“(This building) sits in a great location, but this is a neighborhood that has not seen a lot of renaissance yet,” he said. “It sits merely three blocks from the Broad Street train station, it sits four blocks from downtown. It sits at a nexus right next to the medical complex, NJIT, Rutgers and it is a prominent location. Central Avenue is a major thoroughfare. People are driving past this building day after day, year after year and have seen it sit vacant for so long. And I think it is casting the wrong light on what Newark is and what Newark has become.”
Crum said 40,000 square feet out of the 90,000 total square feet of what used to be hospital space will now be shared by three nonprofit organizations. The balance will be managed by co-living firm Common.
“Ninety-thousand square feet is just too much space for nonprofits and we realize we would never be able to finance it,” Crum said. “There is such a huge demand for housing in this area that we also recognize that this would be beneficial for the community. Not only medical students, recent graduates from NJIT, but also young professionals that may be priced out of the city. (Common) really enables us to get over 100 beds and 100 new residents in this community, which outside the college, has had very little in the way of housing investment over the past few decades. It’s a really unique, it’s a really creative model.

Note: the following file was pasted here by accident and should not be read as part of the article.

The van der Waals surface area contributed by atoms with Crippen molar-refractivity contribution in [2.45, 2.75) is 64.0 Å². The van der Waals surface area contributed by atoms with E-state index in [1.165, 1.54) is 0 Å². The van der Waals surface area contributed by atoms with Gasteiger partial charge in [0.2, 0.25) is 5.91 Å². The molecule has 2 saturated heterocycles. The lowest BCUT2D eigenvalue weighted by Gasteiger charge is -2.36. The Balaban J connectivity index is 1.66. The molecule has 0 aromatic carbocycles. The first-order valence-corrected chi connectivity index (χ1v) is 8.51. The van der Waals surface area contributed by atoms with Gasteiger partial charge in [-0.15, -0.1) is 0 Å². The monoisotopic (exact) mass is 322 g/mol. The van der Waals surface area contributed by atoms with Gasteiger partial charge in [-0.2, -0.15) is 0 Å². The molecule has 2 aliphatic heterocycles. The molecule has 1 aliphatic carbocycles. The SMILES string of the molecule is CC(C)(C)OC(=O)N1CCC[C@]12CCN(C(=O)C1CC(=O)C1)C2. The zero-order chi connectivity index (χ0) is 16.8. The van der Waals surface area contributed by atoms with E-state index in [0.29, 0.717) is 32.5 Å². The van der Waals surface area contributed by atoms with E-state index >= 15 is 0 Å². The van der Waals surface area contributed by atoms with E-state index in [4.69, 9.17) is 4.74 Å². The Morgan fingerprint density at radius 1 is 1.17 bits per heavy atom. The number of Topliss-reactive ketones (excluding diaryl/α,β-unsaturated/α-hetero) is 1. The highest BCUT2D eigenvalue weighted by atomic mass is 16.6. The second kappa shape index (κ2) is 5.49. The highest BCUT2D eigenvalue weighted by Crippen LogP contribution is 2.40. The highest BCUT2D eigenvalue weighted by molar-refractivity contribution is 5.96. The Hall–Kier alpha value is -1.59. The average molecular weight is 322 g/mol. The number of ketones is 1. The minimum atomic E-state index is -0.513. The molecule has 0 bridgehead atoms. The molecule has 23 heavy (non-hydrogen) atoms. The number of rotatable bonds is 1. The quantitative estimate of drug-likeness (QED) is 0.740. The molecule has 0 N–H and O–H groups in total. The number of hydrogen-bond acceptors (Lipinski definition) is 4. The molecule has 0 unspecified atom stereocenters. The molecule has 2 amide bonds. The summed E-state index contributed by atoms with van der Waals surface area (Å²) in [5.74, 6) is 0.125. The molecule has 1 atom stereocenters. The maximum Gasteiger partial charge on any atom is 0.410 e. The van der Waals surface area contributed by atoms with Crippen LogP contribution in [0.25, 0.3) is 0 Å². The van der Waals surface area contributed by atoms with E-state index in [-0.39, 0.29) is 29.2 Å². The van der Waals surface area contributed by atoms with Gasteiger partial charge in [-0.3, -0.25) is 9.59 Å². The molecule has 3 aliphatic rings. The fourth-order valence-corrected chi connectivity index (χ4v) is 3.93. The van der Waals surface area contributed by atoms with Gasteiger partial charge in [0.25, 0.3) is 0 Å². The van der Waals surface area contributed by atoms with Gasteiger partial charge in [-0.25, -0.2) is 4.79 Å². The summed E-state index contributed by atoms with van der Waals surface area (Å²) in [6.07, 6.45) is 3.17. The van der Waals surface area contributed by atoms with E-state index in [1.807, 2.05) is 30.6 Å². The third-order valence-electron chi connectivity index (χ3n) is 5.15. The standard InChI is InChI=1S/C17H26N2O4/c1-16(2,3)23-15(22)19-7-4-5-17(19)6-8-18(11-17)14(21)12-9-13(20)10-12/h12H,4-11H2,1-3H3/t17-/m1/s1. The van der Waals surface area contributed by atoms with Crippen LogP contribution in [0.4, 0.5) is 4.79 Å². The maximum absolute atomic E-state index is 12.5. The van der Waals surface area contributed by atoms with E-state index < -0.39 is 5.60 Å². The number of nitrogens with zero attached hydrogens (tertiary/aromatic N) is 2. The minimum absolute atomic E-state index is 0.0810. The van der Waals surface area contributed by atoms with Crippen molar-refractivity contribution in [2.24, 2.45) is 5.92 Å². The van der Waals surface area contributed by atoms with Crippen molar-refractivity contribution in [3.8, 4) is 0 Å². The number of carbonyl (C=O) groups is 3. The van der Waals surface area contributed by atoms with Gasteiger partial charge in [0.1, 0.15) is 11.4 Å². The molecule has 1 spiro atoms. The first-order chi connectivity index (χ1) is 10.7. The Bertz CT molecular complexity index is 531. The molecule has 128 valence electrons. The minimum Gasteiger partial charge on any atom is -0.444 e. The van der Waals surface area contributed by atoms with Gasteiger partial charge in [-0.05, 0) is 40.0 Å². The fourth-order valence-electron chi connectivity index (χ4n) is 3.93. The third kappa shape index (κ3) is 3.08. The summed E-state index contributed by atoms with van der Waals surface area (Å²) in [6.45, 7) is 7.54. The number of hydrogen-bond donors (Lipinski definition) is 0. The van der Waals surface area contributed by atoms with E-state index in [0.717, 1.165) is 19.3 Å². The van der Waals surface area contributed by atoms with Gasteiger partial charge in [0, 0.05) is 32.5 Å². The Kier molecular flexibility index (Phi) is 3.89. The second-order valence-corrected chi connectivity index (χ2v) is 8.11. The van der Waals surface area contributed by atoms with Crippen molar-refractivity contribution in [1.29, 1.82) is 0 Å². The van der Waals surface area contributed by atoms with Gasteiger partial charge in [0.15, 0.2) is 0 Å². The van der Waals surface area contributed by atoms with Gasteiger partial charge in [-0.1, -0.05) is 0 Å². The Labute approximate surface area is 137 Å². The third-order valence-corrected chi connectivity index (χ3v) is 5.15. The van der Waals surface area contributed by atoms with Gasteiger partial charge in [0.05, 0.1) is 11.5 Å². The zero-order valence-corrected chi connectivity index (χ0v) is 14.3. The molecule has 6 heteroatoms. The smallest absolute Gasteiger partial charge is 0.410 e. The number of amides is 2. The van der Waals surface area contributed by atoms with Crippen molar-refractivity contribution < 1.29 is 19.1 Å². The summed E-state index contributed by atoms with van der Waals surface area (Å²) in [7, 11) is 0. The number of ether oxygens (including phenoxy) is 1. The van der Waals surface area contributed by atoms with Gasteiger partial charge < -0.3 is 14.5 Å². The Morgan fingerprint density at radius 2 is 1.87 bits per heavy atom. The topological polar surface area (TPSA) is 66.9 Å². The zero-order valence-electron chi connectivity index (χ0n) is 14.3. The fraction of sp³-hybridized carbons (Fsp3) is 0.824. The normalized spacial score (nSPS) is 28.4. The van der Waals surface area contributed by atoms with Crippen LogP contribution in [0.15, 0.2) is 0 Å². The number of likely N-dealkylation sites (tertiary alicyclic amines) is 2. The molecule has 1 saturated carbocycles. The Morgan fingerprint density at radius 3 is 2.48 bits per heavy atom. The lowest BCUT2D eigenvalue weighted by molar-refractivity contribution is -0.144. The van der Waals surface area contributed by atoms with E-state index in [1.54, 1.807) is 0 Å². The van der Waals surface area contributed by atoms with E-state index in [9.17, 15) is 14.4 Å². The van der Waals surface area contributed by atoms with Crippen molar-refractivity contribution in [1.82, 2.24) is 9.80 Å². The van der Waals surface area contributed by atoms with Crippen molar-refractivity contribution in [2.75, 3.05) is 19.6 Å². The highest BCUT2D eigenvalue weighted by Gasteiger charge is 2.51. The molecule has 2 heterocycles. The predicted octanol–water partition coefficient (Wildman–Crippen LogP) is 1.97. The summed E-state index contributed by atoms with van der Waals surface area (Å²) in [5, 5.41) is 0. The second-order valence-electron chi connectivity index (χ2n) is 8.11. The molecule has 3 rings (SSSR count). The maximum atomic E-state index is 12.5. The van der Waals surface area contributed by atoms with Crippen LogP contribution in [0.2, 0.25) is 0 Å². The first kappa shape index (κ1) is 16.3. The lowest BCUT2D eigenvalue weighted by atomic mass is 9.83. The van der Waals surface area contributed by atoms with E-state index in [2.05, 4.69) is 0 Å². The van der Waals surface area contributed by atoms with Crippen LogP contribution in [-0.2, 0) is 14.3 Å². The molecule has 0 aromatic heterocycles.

“We’re really excited about being able to bring this model to the development and it also helps subsidize the nonprofit. We would not be able to get the tax credits without the nonprofit space, but the residential is really a big drive in the economics of this property.”
CAPC expects the project to cost up to $20 million and will be using New Market tax credits and Historic tax credits to make the project feasible. The project is a coventure with Crawford Street Partners, Hanini and Hollister Construction.
The group acquired the building in January 2017 and anticipates to complete the nonprofit space by early 2019 with the residential space being delivered in spring 2019.
“We really think it will be a catalytic change for this neighborhood, but also really, preserve the heritage of the building,” Crum said.